A bill to repeal the Affordable Care Act suffered another blow on Sunday when Sen. Susan Collins (R-Maine) reiterated her criticism of the proposal and said she was likely to vote no.
“It’s very difficult for me to envision a scenario where I would end up voting for this bill,” Collins said during an appearance on CNN’s “State of the Union.”
Collins declined to declare a firm position on the proposal, saying that she wanted to wait until the Congressional Budget Office weighs in with some kind of formal analysis.
But Collins warned that the bill would likely deprive millions of people of insurance coverage and gut protections for people with pre-existing conditions. The senator added that it would take a “surprise” from the CBO, predicting very different results, to get her on board.
Such a surprise would be highly unlikely, since the CBO has already said that, because of the GOP’s rush to vote on the bill, it will not be able to produce a full estimate of coverage effects in time. The estimate due tomorrow is likely to focus only on the bill’s impact on the federal deficit.
Meanwhile, multiple private and independent analysts have all produced their own estimates. All have predicted devastating effects on insurance coverage and weaker protections for people with pre-existing conditions ― as Collins acknowledged.
“I actually expect the CBO will reinforce those studies … or that the CBO is going to say they simply don’t have time to do a thorough analysis,” Collins said. “Maybe there will be a surprise in there, but I don’t anticipate that.”
Collins’ position on the bill is hardly a shock. She is the least conservative member of the Republican caucus and has voted against every repeal bill to come up for a vote so far.
But her vote remains pivotal, because the GOP has only 52 seats in the upper chamber and two other GOP senators, John McCain from Arizona and Rand Paul from Kentucky, have already declared their opposition. A no from Collins would leave Republicans at least one short of 50, the minimum they need to pass the bill under special parliamentary authority that expires on Sept. 30.
The sponsors of the legislation, Sens. Bill Cassidy (R-La.) and Lindsey Graham (R-S.C.), have said they are not giving up yet ― promising to modify it in ways that could win over some of the skeptics. “We’re moving forward,” Graham said Sunday during an appearance on ABC News “This Week.”
Administration officials made similar vows on Sunday. Marc Short, White House director of legislative affairs, said on NBC’s “Meet the Press” that a vote this week remained likely.
But Collins, McCain, and Paul have laid down consistent markers about what they want and it’s difficult to see how mere tweaks could satisfy them ― especially since they seem concerned with the hurried process to pass the bill as well as the substance itself.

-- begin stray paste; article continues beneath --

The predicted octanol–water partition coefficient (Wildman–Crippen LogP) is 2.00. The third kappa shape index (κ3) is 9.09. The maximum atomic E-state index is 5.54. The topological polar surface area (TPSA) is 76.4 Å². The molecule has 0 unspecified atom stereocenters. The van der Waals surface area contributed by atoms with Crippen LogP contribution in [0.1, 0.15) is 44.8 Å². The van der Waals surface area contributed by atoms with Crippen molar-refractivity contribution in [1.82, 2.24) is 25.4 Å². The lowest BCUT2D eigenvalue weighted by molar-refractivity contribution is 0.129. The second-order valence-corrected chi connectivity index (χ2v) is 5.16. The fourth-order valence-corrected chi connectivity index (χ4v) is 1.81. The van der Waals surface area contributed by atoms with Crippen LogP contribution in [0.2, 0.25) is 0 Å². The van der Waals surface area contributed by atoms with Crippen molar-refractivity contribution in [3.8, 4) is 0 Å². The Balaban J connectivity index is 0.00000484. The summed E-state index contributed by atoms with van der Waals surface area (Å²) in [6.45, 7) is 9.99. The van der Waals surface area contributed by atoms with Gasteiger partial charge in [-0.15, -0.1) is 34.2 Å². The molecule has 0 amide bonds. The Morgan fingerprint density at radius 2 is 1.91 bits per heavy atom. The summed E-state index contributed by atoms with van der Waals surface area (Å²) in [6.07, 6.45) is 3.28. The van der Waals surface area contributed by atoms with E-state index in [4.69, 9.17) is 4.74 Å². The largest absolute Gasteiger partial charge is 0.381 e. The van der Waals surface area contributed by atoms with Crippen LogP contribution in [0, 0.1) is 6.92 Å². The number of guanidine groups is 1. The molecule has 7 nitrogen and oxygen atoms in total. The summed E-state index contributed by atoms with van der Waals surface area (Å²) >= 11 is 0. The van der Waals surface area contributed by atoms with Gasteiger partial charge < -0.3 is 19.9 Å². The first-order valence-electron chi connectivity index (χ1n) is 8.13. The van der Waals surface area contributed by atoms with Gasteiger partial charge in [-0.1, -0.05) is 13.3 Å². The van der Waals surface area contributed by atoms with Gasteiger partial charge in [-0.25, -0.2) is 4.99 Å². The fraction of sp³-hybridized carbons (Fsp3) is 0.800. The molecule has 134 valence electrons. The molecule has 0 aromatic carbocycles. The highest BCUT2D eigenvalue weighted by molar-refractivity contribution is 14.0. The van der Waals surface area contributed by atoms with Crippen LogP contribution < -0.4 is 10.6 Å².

And those three aren’t the only likely no votes at this point. Sen. Lisa Murkowski (R-Alaska) has not declared yet her position on the bill. But she was the third senator to vote no in late July, when a previous repeal bill failed in a dramatic floor vote.
She has been openly critical of this latest effort and has said she does not want a “special deal” for Alaska. Her governor has also been openly critical of the proposal.
The Graham-Cassidy bill would cut Medicaid, replace the Affordable Care Act’s coverage funding with smaller grants to the states, and allow states to waive regulations that protect people with pre-existing conditions.
The number of people without health insurance would be 21 million higher by 2026, according to the most recent and authoritative analysis of the plan, which comes from the University of Southern California-Brookings Schaeffer Initiative for Health Policy. The authors noted that their estimate might be conservative, and that one decade later, by 2036, the number would be up to 32 million because the Graham-Cassidy bill’s new funding cuts off at that point.
Opposition to the bill has been loud and included not just progressives but also a broad coalition of organizations involved in health care. On Saturday, six prominent groups representing doctors, hospitals, and insurers ― including both the American Medical Association and America’s Health Insurance Plans ― issued a rare joint letter condemning the Graham-Cassidy bill.
Cassidy and Graham have insisted all those experts and organizations are wrong about the bill ― that states could provide care more efficiently, and that their bill contains sufficient protections for people with serious medical problems.
Collins on Sunday sided with the experts and groups that know health care. “I’m concerned about the impact on the Medicaid program, which has been on the books for more than 50 years and provides coverage to our most vulnerable citizens,” Collins said.
Collins went on to acknowledge that many people already face high premiums or deductibles under the Affordable Care Act. But Collins, who served previously as Maine’s chief insurance regulator, said she worried that the Graham-Cassidy bill could make the problem worse ― and cause “erosions” of protections for people with pre-existing conditions.
Collins noted that a bipartisan effort to shore up the Affordable Care Act’s marketplaces had been underway, in the Senate’s health, education, labor and pensions committee. The committee’s chairman, Sen. Lamar Alexander (R-Tenn.), called off that effort last week. Collins said she hopes that it can start up again.